Montier: 'How Do I Get Paid for Owning This Asset?'
Amid a weak stretch for value strategies, the asset-allocation specialist discusses why GMO remains pessimistic in its outlook for U.S. stocks.
Our guest on this week's installment of "The Long View" podcast is James Montier. Montier is a member of the asset-allocation team at Grantham, Mayo, Van Otterloo & Co. Before joining GMO in 2009, he was co-head of global strategy at Societe Generale. A prolific and incisive writer, Montier has authored several books, including Behavioural Investing: A Practitioner's Guide to Applying Behavioural Finance; Value Investing: Tools and Techniques for Intelligent Investment; and The Little Book of Behavioral Investing. He's also a regular contributor to GMO's library of white papers and research studies on topics ranging from productivity, strategic asset allocation, contrarianism, and more. In addition to his duties at GMO, Montier is also a visiting fellow at the University of Durham and a fellow of the Royal Society of Arts.
Grantham, Mayo, Van Otterloo & Co.
Value Investing: Tools and Techniques for Intelligent Investment by James Montier
Montier's Role at GMO
"My role is essentially to be difficult, and it turns out I'm quite good at that." Montier describes his role at GMO and how his contributions to the firm are measured. (1:10-3:11)
Fostering Debate at GMO
"We have never had a house view." Why debate and constructive devil's advocacy is welcome at GMO. (3:12-4:31)
"Investing is one of those fields where there is almost constant evidence that we are all wrong." How to foster humility and a diversity of views. (4:32-7:38)
Debating Jeremy Grantham on mean reversion: Montier gives an example of an issue the team has debated recently--how long it takes for markets to revert to their long-term averages. (7:39-9:36)
Forecasting and Portfolio Construction
How the debate over mean reversion informs GMO's asset-class forecasts. (9:37-10:09)
Corporate concentration and low interest rates: How GMO is reconsidering these variables and their impact on the asset-class forecasts it makes. (10:10-11:38)
"The Idolatry of Interest Rates, Part II: Financial Heresy and Potential Utility in an ERP Framework" by James Montier and Ben Inker (Aug. 11, 2015)
How GMO incorporates its asset-class forecasts into the multi-asset strategies it manages. (11:39-12:37)
The appeal of a "robust" forecast that's meant to help portfolios withstand various potential outcomes. (12:38-14:15)
"Our portfolios look a little freakish." Montier explains why GMO is U.S.-stock-phobic and, conversely, why the firm is finding value in alternatives. (14:16-18:04)
Career risk: Where individual investors hold an edge over institutions. (18:05-18:55)
Montier defines "alternatives." Different ways of owning standard risks--depression risk, inflation risk, and liquidity. (18:56-21:49)
Montier presents two examples of alternative strategies that GMO employs--merger arbitrage and put-selling--to own standard risks in different ways. (21:50-25:49)
"We should size them such that they cannot hurt the overall fund should we get something wrong." How GMO sizes its positions in alternative strategies. (25:50-27:33)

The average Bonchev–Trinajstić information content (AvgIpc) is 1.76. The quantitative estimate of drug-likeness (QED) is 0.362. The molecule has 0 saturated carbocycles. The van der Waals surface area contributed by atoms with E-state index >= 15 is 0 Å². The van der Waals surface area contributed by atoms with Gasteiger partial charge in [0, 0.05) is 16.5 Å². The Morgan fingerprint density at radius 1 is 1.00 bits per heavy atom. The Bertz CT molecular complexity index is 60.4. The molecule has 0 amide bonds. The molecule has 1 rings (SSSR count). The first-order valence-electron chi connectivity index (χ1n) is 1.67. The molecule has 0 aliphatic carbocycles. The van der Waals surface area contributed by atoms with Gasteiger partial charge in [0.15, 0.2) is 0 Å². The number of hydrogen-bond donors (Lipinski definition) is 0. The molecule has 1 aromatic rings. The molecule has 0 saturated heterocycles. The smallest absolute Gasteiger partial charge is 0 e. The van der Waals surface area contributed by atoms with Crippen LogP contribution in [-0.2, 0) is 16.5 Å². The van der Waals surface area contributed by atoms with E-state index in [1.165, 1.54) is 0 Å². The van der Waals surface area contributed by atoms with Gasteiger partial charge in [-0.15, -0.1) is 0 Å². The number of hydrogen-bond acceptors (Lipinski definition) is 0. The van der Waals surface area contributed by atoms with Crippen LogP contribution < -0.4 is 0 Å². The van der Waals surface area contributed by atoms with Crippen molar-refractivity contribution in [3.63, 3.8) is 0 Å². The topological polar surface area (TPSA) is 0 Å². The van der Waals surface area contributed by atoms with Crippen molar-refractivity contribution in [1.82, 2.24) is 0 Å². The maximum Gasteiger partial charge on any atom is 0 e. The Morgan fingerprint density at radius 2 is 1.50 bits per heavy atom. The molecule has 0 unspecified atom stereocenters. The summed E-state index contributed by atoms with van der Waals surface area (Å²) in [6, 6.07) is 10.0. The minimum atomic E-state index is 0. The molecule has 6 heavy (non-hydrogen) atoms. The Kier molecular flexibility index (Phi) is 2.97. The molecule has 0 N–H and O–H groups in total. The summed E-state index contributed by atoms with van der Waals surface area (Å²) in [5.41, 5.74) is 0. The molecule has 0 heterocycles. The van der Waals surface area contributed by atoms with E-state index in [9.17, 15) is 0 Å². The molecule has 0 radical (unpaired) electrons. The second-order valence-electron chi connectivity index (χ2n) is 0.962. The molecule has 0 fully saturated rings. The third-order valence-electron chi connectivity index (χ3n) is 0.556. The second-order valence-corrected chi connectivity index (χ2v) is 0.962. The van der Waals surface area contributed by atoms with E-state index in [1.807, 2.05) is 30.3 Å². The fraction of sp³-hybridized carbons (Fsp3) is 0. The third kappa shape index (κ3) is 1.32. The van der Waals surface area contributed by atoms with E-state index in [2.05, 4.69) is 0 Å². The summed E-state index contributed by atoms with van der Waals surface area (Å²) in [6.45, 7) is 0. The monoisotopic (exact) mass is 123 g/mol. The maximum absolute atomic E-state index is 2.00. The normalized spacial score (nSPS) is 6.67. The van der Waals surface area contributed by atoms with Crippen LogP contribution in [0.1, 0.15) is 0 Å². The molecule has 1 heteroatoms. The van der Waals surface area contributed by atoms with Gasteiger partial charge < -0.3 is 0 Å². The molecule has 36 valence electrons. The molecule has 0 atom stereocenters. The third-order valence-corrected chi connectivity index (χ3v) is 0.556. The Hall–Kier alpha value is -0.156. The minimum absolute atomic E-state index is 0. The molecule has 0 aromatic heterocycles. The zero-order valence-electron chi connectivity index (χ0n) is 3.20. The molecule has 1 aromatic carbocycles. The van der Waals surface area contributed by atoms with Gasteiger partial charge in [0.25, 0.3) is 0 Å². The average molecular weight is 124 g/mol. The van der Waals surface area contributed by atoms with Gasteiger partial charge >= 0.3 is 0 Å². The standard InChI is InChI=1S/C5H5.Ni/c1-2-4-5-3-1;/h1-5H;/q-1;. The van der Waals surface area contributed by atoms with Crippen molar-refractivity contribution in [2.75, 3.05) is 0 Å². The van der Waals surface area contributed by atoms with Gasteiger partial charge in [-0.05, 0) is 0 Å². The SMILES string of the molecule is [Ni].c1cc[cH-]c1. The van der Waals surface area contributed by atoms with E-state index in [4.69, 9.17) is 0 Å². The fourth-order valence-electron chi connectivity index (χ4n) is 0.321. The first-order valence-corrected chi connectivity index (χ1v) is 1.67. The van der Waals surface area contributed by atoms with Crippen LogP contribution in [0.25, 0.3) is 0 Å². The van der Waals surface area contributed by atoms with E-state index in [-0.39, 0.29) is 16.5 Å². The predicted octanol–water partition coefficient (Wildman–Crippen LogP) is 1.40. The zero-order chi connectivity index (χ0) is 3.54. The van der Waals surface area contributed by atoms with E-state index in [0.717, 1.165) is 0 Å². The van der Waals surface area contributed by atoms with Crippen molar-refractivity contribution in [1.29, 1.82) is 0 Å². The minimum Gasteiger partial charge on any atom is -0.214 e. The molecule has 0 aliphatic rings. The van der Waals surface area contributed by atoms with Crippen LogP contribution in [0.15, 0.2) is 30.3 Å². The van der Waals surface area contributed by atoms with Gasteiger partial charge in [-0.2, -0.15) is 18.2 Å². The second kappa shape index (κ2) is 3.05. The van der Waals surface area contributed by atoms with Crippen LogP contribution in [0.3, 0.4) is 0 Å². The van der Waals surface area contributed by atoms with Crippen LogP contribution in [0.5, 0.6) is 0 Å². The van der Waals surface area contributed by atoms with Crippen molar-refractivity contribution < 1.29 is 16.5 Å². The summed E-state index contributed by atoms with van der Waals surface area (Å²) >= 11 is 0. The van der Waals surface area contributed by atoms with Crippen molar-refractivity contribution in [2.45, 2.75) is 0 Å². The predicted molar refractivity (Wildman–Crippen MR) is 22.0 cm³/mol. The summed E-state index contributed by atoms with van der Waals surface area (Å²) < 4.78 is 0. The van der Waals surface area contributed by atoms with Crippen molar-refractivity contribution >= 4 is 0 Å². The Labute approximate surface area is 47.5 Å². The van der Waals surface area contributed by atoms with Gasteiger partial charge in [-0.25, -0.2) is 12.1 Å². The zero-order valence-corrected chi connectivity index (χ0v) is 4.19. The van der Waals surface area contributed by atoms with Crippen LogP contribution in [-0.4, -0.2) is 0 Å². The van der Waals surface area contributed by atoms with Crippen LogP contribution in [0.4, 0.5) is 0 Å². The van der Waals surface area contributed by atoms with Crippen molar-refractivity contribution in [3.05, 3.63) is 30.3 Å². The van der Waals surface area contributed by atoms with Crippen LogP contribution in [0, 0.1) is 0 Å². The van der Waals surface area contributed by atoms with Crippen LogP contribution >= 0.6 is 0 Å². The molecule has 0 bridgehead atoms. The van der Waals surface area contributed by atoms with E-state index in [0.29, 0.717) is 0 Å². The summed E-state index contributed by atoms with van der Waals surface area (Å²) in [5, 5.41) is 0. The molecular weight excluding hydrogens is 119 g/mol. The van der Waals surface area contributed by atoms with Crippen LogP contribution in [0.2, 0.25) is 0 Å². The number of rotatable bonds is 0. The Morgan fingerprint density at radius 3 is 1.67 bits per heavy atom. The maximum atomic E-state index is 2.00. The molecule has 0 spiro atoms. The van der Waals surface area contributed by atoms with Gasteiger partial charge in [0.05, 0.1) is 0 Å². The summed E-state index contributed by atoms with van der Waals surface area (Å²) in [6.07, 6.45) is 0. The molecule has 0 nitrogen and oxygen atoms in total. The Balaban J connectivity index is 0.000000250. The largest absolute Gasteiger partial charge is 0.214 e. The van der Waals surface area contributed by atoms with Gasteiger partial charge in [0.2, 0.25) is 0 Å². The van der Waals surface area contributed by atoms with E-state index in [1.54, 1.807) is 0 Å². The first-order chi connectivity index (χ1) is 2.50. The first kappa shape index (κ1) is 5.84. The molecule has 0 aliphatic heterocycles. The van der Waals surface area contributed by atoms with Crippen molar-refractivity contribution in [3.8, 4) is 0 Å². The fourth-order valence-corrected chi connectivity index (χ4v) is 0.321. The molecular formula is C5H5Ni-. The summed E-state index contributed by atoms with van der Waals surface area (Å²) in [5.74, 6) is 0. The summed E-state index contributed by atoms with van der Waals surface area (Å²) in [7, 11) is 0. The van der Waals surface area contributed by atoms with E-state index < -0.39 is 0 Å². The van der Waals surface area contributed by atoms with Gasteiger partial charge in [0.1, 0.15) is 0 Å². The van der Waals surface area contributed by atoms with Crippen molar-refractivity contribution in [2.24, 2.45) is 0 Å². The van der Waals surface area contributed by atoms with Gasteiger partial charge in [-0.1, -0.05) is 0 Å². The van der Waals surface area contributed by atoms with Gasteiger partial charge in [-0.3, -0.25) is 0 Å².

Alpha, beta, and decay: How GMO assesses an alternative strategy's vulnerability to being arbitraged away. (27:34-29:57)
GMO's Bearish U.S. Equity Forecast
"How do I get paid for owning this asset?" Key inputs to GMO's U.S. equity forecast--multiple, margin, yield, and growth. (29:58-32:08)
"A behavioral self-defense mechanism." How GMO's approach to forecasting helps to structure its thinking and anchors decision-making. (32:09-34:54)
"It's really valuation where we've been most wrong." Where GMO's U.S. equity forecast erred in recent years. (34:55-36:01)
"We have to wear that. We have to own it." Montier on steps that GMO has taken to introspect on its forecasting error and how that expresses itself in the way it makes decisions and manages money. (36:02-39:45)
Planning Amid a Dearth of Value
"A reach for yield in any way, shape, or form." Explaining the dearth of value. (39:46-41:43)
"We have always been pretty bad at (forecasting), and it's unlikely we're going to get a lot better." (41:44-44:37)
How should investors and advisors forecast asset-class returns and plan for the future? (44:38-47:25)
Montier on the folly of firms borrowing to repurchase shares: "The more stable the environment, the easier it is to take on leverage, but the greater the danger that taking leverage creates further down the line when you get some random shock." (47:26-50:49)
About the Podcast: The Long View is a podcast from Morningstar. Each week, hosts Christine Benz and Jeff Ptak conduct an in-depth discussion with a thought leader from the world of investing or personal finance. The podcast is produced by George Castady and Scott Halver.
About the Hosts: Christine Benz and Jeff Ptak have been analysts and commentators on investments and the investment industry for many years. Christine is Morningstar's director of personal finance and senior columnist for Morningstar.com. Jeff is head of global manager research for Morningstar Research Services, overseeing Morningstar's team of 120 manager research analysts in the U.S. and overseas.
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Christine Benz does not own (actual or beneficial) shares in any of the securities mentioned above. Find out about Morningstar’s editorial policies.